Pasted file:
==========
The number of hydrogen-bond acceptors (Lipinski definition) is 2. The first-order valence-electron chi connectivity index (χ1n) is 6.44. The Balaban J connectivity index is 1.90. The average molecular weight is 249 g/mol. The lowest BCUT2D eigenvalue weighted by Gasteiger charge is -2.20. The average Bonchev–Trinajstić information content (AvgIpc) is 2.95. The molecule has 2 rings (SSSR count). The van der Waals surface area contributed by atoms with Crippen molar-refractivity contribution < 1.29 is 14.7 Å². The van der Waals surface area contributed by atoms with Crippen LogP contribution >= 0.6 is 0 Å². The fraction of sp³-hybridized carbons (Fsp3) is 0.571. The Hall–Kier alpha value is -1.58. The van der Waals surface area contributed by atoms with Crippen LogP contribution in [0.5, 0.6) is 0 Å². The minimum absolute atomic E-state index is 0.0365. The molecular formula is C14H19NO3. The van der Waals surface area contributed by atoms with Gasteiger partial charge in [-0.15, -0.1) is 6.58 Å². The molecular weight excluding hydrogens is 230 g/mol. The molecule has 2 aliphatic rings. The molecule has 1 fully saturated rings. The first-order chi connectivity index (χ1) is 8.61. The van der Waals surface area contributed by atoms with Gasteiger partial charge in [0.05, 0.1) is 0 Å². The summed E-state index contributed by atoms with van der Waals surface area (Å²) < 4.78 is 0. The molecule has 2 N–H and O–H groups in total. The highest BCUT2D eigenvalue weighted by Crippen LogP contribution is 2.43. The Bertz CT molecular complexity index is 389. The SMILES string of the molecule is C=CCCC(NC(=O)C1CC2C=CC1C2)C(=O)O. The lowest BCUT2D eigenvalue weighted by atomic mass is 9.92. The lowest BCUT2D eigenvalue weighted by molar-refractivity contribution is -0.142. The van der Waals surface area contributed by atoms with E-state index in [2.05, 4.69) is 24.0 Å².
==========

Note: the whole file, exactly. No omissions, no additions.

The number of hydrogen-bond acceptors (Lipinski definition) is 2. The first-order valence-electron chi connectivity index (χ1n) is 6.44. The Balaban J connectivity index is 1.90. The average molecular weight is 249 g/mol. The lowest BCUT2D eigenvalue weighted by Gasteiger charge is -2.20. The average Bonchev–Trinajstić information content (AvgIpc) is 2.95. The molecule has 2 rings (SSSR count). The van der Waals surface area contributed by atoms with Crippen molar-refractivity contribution < 1.29 is 14.7 Å². The van der Waals surface area contributed by atoms with Crippen LogP contribution >= 0.6 is 0 Å². The fraction of sp³-hybridized carbons (Fsp3) is 0.571. The Hall–Kier alpha value is -1.58. The van der Waals surface area contributed by atoms with Crippen LogP contribution in [0.5, 0.6) is 0 Å². The minimum absolute atomic E-state index is 0.0365. The molecular formula is C14H19NO3. The van der Waals surface area contributed by atoms with Gasteiger partial charge in [-0.15, -0.1) is 6.58 Å². The molecular weight excluding hydrogens is 230 g/mol. The molecule has 2 aliphatic rings. The molecule has 1 fully saturated rings. The first-order chi connectivity index (χ1) is 8.61. The van der Waals surface area contributed by atoms with Gasteiger partial charge in [0.05, 0.1) is 0 Å². The summed E-state index contributed by atoms with van der Waals surface area (Å²) < 4.78 is 0. The molecule has 2 N–H and O–H groups in total. The highest BCUT2D eigenvalue weighted by Crippen LogP contribution is 2.43. The Bertz CT molecular complexity index is 389. The SMILES string of the molecule is C=CCCC(NC(=O)C1CC2C=CC1C2)C(=O)O. The lowest BCUT2D eigenvalue weighted by atomic mass is 9.92. The lowest BCUT2D eigenvalue weighted by molar-refractivity contribution is -0.142. The van der Waals surface area contributed by atoms with E-state index in [2.05, 4.69) is 24.0 Å².